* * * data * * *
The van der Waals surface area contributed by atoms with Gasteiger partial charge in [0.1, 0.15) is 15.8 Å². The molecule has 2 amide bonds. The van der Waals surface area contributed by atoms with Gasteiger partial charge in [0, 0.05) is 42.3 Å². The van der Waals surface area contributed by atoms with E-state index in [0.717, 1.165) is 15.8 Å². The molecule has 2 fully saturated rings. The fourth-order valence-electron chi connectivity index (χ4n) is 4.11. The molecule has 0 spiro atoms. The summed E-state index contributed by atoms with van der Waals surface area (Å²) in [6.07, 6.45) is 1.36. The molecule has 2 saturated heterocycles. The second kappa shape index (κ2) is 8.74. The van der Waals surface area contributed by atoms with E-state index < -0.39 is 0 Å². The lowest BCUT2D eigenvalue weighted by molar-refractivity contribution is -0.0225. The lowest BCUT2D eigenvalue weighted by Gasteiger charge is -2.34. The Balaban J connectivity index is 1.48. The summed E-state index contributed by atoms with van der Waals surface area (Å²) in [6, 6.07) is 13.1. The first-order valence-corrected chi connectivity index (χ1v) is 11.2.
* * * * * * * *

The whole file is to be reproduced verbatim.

The van der Waals surface area contributed by atoms with Gasteiger partial charge in [0.1, 0.15) is 15.8 Å². The molecule has 2 amide bonds. The van der Waals surface area contributed by atoms with Gasteiger partial charge in [0, 0.05) is 42.3 Å². The van der Waals surface area contributed by atoms with E-state index in [0.717, 1.165) is 15.8 Å². The molecule has 2 fully saturated rings. The fourth-order valence-electron chi connectivity index (χ4n) is 4.11. The molecule has 0 spiro atoms. The summed E-state index contributed by atoms with van der Waals surface area (Å²) in [6.07, 6.45) is 1.36. The molecule has 2 saturated heterocycles. The second kappa shape index (κ2) is 8.74. The van der Waals surface area contributed by atoms with E-state index < -0.39 is 0 Å². The lowest BCUT2D eigenvalue weighted by molar-refractivity contribution is -0.0225. The lowest BCUT2D eigenvalue weighted by Gasteiger charge is -2.34. The Balaban J connectivity index is 1.48. The summed E-state index contributed by atoms with van der Waals surface area (Å²) in [6, 6.07) is 13.1. The first-order valence-corrected chi connectivity index (χ1v) is 11.2.